‘It says something about the personality of Georgy Voronoi that in these student years he confided his doubts to his diary. Fortunately, this diary has been partially preserved. Along with his descriptions of everyday experiences and events, it is a sincere self-confession of a young man. It discloses his character, his inner world, the process of his creative growth and self-consciousness. The author is active and sensitive and cannot remain indifferent to the events around him. He also tries to help when necessary. At times he is hot-tempered, for which he later expresses regret. He states “I am merrily gazing at God’s world and to everything I touch I submit myself with rapture”. Georgy aims “to reach everything by heart, and not just by intellect” and tries to look at himself from the outside. In this, he displays a rather low self-esteem, while also trying to grasp his own feelings and inclinations: “What am I after all? I am fond of playing cards. I do not have any noble pride. That is, if I am mocked I do not get angry and do not quarrel with the offender. I feel my weakness in front of the powerful of this world”.’

‘Recollections about his acquaintance and the development of his relations with Olia Krytska occupy a particular place in the diary. Georgy writes so sincerely about his feelings, with such virtue and temperament - (events are almost ignored, only his feelings are recorded) - that these pages read like a real novel. He determined once and forever for himself that his destiny was in Bohdany, but he concealed his feelings for the time being because he had no financial basis for his own family. His father insisted on this decision. Such a vagueness in relations brought him many sufferings, but he patiently waited for his hour and did not permit any other passion to find the way to his heart. In 1889, on the eve of his departure, Georgy wrote about his last visit to Bohdany:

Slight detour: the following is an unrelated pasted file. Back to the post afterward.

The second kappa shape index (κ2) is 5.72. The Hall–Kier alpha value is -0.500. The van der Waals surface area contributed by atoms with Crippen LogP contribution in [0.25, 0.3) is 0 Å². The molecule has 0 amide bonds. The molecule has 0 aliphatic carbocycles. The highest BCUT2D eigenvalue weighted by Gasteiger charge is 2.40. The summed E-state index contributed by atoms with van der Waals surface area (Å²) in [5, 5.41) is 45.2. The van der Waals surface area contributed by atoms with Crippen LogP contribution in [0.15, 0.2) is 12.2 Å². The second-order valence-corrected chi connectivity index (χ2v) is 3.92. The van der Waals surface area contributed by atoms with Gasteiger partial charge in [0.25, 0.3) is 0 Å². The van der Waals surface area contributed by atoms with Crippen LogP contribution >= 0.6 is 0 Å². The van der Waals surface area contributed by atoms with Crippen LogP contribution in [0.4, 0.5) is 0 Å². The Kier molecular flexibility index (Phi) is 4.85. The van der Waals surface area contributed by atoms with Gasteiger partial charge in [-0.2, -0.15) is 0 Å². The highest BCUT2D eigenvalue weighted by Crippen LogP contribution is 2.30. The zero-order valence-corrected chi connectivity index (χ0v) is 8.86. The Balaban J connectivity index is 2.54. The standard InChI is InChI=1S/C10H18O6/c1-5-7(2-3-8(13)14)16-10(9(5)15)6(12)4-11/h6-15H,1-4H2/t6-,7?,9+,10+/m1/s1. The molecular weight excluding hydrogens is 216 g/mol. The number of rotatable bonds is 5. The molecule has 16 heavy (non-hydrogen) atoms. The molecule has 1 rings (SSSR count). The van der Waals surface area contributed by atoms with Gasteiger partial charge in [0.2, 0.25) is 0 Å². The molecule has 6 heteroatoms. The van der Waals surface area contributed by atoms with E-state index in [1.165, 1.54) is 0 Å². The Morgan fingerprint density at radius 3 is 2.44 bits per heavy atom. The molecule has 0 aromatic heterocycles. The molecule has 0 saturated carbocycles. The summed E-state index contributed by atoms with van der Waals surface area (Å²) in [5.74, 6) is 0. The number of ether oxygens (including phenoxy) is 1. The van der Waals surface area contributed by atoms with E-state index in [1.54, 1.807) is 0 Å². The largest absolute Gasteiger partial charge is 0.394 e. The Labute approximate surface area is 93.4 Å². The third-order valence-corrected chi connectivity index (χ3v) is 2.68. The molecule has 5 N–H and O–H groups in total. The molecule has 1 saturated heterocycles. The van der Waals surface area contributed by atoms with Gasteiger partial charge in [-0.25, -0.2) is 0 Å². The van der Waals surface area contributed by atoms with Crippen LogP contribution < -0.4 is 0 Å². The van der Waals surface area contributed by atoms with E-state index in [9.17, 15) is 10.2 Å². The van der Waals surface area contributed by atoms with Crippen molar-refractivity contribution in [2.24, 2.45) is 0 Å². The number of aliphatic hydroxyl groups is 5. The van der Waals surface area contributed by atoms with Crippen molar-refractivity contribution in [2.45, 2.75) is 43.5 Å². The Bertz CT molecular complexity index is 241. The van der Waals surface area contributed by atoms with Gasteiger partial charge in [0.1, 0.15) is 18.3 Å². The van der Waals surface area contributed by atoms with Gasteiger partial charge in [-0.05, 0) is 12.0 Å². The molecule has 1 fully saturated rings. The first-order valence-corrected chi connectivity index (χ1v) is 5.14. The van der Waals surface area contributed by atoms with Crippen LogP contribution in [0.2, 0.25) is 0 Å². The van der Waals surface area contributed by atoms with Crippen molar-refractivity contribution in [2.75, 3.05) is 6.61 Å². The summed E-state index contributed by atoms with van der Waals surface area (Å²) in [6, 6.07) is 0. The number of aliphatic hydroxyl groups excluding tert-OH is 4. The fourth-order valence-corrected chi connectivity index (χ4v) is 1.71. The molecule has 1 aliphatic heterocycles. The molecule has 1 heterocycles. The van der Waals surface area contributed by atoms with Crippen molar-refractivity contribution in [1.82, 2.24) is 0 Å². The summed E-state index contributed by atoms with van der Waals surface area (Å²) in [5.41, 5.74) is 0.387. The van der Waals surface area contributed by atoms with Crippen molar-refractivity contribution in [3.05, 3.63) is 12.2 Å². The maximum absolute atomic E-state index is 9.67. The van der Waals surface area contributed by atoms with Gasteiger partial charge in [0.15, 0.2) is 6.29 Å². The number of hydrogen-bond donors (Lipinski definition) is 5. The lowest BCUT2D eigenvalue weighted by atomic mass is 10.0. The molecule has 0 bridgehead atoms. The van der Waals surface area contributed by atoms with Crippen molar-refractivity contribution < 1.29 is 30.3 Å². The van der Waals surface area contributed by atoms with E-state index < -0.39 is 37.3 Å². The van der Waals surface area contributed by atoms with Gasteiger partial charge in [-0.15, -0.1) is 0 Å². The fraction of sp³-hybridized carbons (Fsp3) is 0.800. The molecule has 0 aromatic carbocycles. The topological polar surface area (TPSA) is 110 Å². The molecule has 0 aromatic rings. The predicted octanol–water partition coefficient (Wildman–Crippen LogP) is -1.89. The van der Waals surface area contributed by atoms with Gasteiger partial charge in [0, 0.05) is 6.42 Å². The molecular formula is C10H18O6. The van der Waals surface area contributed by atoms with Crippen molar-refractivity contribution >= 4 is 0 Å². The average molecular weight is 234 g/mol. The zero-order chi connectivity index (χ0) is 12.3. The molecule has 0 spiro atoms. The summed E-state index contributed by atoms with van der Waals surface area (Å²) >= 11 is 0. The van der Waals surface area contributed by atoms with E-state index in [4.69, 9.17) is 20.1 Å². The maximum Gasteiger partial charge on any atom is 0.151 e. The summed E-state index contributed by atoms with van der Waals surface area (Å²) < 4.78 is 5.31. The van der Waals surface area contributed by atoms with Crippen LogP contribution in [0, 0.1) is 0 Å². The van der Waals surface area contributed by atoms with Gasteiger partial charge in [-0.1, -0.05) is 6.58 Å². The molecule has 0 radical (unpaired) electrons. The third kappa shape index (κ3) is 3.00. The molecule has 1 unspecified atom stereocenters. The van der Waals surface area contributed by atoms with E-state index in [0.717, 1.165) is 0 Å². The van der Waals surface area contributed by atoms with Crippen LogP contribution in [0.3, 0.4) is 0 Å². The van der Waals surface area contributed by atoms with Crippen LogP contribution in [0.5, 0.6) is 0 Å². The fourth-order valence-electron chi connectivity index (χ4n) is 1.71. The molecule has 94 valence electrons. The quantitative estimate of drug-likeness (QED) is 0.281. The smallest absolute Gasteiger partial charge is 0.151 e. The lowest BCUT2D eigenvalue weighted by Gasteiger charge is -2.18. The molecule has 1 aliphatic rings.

”Once more I am writing down my last visit to Krytskis... I am mounting the horse, once more saying goodbye to everybody, that is the end to everything which filled my life during the four months and which will cause me to behave stern and cool during the whole stretch of the Petersburg year. Only mathematics as a bright star is shining afore me, in it I trust all my hopes... The experience of the last year has strengthened my endurance, and my creative eagerness, suppressed before, is bursting into action, and I am certain that Petersburg will bring me much that is new in this respect. So goodbye, Olia, goodbye, Zhuravka! Till the new spring I shall cover myself with my armour. And, as if dreaming I shall see this summer, which gave me so much strength and health and those grains of happiness, which I know I shall so often experience when reading my diary in Petersburg, picking them from those talks with Olia, which I wrote down, along with everything which so often made my heart beat.”

31 December 1890
‘True to the old custom, today, on the eve of New Year, I cast a glance at how I have lived through and deeply felt the Old Year. The first thing which I gladly note and which has become a harbinger of my future happiness is: Olia loves me. I know it now for certain! How happy I am! So long I had been silently suffering from doubts, and at last it has been clarified, and I have already become Olia’s fiancĂ©! ...

Yes, now I know well that Olia loves me, but nevertheless lasting doubts and expectations have brought some bitterness. I seem to have become hardened in my permanent solitude. Ever growing passion for Mathematics has developed in me an egotism of no small degree. I am afraid I cannot feel strongly and surrender fully to my feelings.

As for me the mind comes ahead always and everywhere. And the worldly wisdom, known from books, is saying that mind and love can scarcely be reconciled. That is what makes me fear sometimes that Olia probably will not be happy with me. As for me, I shall probably always take refuge in Mathematics.’

This article is a substantially revised version of one first published 10 years ago on 20 November 2008.